Issues Home About Contact Us Issue 17 - March 2019 عربى
International Developments

UN Declaration on Peasants Rights

On 17 December 2018, the 73rd session of the UN General Assembly adopted the United Nations Declaration on the Rights of Peasants and Other People Working in Rural Areas (UNDROP), [AR] after having passed in the UN Human Rights Council on 19 September 2018. This adoption marked the culmination of seventeen years of lobbying by civil society organizations, including La Via Campesina, FIAN and CETIM, based on inputs from peasants around the world. 

UNDROP addresses the rights and needs of peasants, small-scale producers, fishers, pastoralists, nomads, indigenous peoples and others working in rural areas. It aims to improve living conditions, ensure food security and food sovereignty, protect the environment, combat climate change and preserve biodiversity. The Declaration explicitly recognizes the “special relationship and interaction between [these communities] and the land, water and nature to which they are attached.” It also cites violations and adversities that peasants and rural workers undergo, including increased forced evictions and displacement; lack of access to legal institutions that protect against violence; lack of incentives and drudgery, which exacerbates urbanization; high incidences of suicide; challenges in accessing land, water, seeds, and other natural resources; and environmental degradation.

Three quarters of the Assembly voted in favour of the Declaration, including a large majority of Middle Eastern, Asian, African, and Latin American states. Disappointingly, United States, Canada, Australia, and the European states (with the exceptions of Portugal, Switzerland and Ukraine), did not support its adoption. Several states argued that collective rights are not recognized by international law, nor by any of the existing core human rights treaties.

While the Declaration, as such, is non-binding, nonetheless, it will serve as a useful advocacy tool recognized in international law for the advancement of peasants and rural communities and, over time, it is hoped to set new norms and standards in international law and the behavior of states.

Among others, UNDROP affirms these peasants’ and rural workers’ rights to:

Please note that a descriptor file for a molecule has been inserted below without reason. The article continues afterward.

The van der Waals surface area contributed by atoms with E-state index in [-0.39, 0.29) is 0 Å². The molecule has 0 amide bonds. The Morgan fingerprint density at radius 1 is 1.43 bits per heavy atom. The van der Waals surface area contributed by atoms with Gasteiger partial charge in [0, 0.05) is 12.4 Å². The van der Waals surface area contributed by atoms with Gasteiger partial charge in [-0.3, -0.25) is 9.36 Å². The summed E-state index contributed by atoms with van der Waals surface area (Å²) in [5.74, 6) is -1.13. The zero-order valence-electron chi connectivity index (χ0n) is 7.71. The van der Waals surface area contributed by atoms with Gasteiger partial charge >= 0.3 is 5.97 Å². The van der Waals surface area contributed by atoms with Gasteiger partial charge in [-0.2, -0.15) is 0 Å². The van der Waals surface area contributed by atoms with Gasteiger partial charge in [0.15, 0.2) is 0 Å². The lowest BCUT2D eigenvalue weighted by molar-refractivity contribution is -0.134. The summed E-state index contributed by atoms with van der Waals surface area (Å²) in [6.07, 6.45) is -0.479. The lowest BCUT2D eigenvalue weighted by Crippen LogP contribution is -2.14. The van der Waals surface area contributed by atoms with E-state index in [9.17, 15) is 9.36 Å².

Sustainable access to and use of the natural resources present in their communities [and] the right to participate in the management of these resources (Article 5, para 1);

Adequate food, including the right to produce food (Article 15, para 1);

Determine their own food and agriculture systems, including the right to participate in decision-making processes on food and agriculture policy and the right to healthy and adequate food produced through ecologically sound and sustainable methods that respect their cultures (Article 15, para 4);

Land tenure, individually and/or collectively… including the right to have access to, sustainably use and manage land and the water bodies, coastal seas, fisheries, pastures and forests therein (Article 17, para 1);

protection against arbitrary and unlawful displacement from their land or place of habitual residence, or from other natural resources used in their activities and necessary for the enjoyment of adequate living conditions (Article 17, para 4);

Return to their land of which they were arbitrarily or unlawfully deprived, including in cases of natural disasters and/or armed conflict, and to have restored their access to the natural resources used in their activities (Article 17, para 5);

Seeds, including the right to maintain, control, protect and develop their own seeds and traditional knowledge (Article 19, para 1);

Water for personal and domestic use, farming, fishing and livestock keeping and for securing other water-related livelihoods, ensuring the conservation, restoration and sustainable use of water [and] the right to equitable access to water and water management systems, and to be free from arbitrary disconnections or the contamination of water supplies (Article 21, para 2);

Protection against forced eviction from their home, harassment and other threats (Article 24, para 2). 


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